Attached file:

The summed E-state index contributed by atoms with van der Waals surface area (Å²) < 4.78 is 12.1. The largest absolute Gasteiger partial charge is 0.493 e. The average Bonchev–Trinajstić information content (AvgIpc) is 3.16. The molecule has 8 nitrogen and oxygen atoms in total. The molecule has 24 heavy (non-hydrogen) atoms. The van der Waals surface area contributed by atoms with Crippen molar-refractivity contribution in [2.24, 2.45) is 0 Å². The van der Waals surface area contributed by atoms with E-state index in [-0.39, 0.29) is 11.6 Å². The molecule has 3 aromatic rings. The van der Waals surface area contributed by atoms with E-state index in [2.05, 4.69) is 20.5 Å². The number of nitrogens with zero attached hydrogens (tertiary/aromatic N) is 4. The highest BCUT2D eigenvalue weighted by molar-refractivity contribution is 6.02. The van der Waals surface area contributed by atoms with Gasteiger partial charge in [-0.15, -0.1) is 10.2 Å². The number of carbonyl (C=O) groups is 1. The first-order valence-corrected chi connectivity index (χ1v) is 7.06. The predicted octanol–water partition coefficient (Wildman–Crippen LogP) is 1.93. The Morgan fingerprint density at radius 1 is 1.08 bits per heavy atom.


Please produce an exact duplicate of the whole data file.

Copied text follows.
The summed E-state index contributed by atoms with van der Waals surface area (Å²) < 4.78 is 12.1. The largest absolute Gasteiger partial charge is 0.493 e. The average Bonchev–Trinajstić information content (AvgIpc) is 3.16. The molecule has 8 nitrogen and oxygen atoms in total. The molecule has 24 heavy (non-hydrogen) atoms. The van der Waals surface area contributed by atoms with Crippen molar-refractivity contribution in [2.24, 2.45) is 0 Å². The van der Waals surface area contributed by atoms with E-state index in [-0.39, 0.29) is 11.6 Å². The molecule has 3 aromatic rings. The van der Waals surface area contributed by atoms with E-state index in [2.05, 4.69) is 20.5 Å². The number of nitrogens with zero attached hydrogens (tertiary/aromatic N) is 4. The highest BCUT2D eigenvalue weighted by molar-refractivity contribution is 6.02. The van der Waals surface area contributed by atoms with Gasteiger partial charge in [-0.15, -0.1) is 10.2 Å². The number of carbonyl (C=O) groups is 1. The first-order valence-corrected chi connectivity index (χ1v) is 7.06. The predicted octanol–water partition coefficient (Wildman–Crippen LogP) is 1.93. The Morgan fingerprint density at radius 1 is 1.08 bits per heavy atom.